ACE is also being encouraged to collaborate on the Digital Culture Project with DCMS and other stakeholders, on issues such as digitising collections and developing the sector’s digital capacities.
Driving wider participation through digital engagement, distribution and content is identified as a priority. As part of its development agency role, ACE should be sharing best practice to develop the sector’s digital capabilities, including in intellectual property, data usage and digital leadership.
Grantium to stay
The report notes that Grantium, the funding platform introduced in January 2016 as a cost-saving measure, received “mixed feedback” from the sector-wide survey that underpinned the review.
“Many stakeholders and survey respondents felt that the new system was ‘arduous’ and ‘un-user-friendly’, particularly for new and inexperienced applicants,” the report states.
It accepts it is “not surprising” that an off-the-shelf product would be less user-friendly than a bespoke product, and time has been spent responding to queries and developing guidance, but says ACE still anticipates substantial savings.
It therefore concludes ACE should continue working with the sector to “identify ways to improve the Grantium application portal”, and to combat the impression from a small number of stakeholders that the system was “designed to put people off applying”.
ACE has also been urged to address concerns about the transparency of its decision making.
While commending ACE for being a “lean and efficient” organisation, the review finds that just half of survey respondents thought ACE made decisions very or fairly transparently, while 40% thought it was not very or not at all transparent.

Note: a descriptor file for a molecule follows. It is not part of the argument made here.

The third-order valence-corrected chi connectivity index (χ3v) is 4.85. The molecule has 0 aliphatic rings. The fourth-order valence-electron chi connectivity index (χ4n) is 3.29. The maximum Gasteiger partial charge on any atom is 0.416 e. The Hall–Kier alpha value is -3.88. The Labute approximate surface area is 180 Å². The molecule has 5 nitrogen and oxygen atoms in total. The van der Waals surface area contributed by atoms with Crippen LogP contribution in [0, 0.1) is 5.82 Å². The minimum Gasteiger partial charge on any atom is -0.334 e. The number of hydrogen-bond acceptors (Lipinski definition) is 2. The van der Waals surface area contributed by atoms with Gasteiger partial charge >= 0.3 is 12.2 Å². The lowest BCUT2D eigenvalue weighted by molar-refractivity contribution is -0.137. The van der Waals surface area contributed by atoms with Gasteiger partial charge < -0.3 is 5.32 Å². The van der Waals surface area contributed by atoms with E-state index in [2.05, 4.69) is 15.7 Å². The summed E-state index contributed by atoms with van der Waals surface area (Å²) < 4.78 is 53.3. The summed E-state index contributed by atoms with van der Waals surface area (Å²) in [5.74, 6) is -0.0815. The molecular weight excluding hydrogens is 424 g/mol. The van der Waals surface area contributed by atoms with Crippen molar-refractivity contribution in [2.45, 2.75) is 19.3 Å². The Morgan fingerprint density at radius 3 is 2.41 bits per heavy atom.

In response, the report advises ACE to hold an “open annual general meeting” in a digital forum; provide a summary agenda in advance of National Council meetings; and publish data about all its spending over £500.
It should take steps to ensure that grants administration processes are compliant with the minimum standards for government general grants, ensuring that details of current grant schemes and awards are available on the Government Grants Information System.
The tailored review continues a push towards a “place-based approach”, identified as a priority for ACE in the Culture White Paper.
By engaging in and establishing more local partnerships, the Arts Council is told it will satisfy calls for “a more tailored approach to regional needs and priorities” when making policies, setting priorities and distributing money.
The review therefore calls on the Arts Council to “be creative” in identifying diverse partners with whom to collaborate, and should set an “ambitious focus” on finding expertise from other sectors to build skills capability in the arts.
For instance, it suggests working with the corporate and private sector to encourage “skills support, staff exchanges and mentoring opportunities”.
In addition, the Arts Council should create more broad-based local partnerships across the country to identify specific needs, and fund projects “of value” that will contribute to local growth and development.
Culture Minister Matt Hancock echoed these suggestions in the report’s foreword. “I fully support the recommendations the review makes about how the Arts Council can develop and strengthen its effectiveness,” he said.
“In particular, supporting the development of the sectors through an increased focus on financial resilience, building skills capability, promoting digital, and strengthening the importance of cultural investment in place making will be key for the Arts Council in the coming years.”
The Arts Council is to publish a response to the review in June, including an agreed plan for implementing the recommendations. DCMS officials will monitor the delivery of the agreed actions.